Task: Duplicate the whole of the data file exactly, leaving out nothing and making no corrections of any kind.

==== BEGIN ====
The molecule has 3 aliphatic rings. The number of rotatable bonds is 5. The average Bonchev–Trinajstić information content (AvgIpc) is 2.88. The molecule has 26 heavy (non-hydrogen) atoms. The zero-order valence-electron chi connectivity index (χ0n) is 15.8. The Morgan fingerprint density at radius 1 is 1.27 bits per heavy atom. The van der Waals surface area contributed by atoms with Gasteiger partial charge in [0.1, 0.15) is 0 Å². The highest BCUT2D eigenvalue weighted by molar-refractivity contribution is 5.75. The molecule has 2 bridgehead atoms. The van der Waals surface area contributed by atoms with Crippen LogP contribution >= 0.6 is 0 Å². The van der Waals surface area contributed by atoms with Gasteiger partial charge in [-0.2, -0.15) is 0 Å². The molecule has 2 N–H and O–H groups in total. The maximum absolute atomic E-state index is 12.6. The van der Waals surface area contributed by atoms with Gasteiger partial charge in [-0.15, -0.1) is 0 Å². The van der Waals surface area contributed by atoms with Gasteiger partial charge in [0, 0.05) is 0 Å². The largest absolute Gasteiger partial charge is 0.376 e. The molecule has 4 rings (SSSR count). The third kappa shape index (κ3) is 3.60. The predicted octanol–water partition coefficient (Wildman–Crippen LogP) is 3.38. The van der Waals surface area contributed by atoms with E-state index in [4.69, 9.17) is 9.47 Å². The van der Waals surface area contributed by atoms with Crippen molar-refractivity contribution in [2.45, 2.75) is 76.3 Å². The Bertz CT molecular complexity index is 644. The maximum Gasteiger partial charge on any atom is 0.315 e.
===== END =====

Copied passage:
The molecule has 3 aliphatic rings. The number of rotatable bonds is 5. The average Bonchev–Trinajstić information content (AvgIpc) is 2.88. The molecule has 26 heavy (non-hydrogen) atoms. The zero-order valence-electron chi connectivity index (χ0n) is 15.8. The Morgan fingerprint density at radius 1 is 1.27 bits per heavy atom. The van der Waals surface area contributed by atoms with Gasteiger partial charge in [0.1, 0.15) is 0 Å². The highest BCUT2D eigenvalue weighted by molar-refractivity contribution is 5.75. The molecule has 2 bridgehead atoms. The van der Waals surface area contributed by atoms with Crippen LogP contribution >= 0.6 is 0 Å². The van der Waals surface area contributed by atoms with Gasteiger partial charge in [-0.2, -0.15) is 0 Å². The molecule has 2 N–H and O–H groups in total. The maximum absolute atomic E-state index is 12.6. The van der Waals surface area contributed by atoms with Gasteiger partial charge in [-0.15, -0.1) is 0 Å². The van der Waals surface area contributed by atoms with Gasteiger partial charge in [0, 0.05) is 0 Å². The largest absolute Gasteiger partial charge is 0.376 e. The molecule has 4 rings (SSSR count). The third kappa shape index (κ3) is 3.60. The predicted octanol–water partition coefficient (Wildman–Crippen LogP) is 3.38. The van der Waals surface area contributed by atoms with E-state index in [4.69, 9.17) is 9.47 Å². The van der Waals surface area contributed by atoms with Crippen molar-refractivity contribution in [2.45, 2.75) is 76.3 Å². The Bertz CT molecular complexity index is 644. The maximum Gasteiger partial charge on any atom is 0.315 e.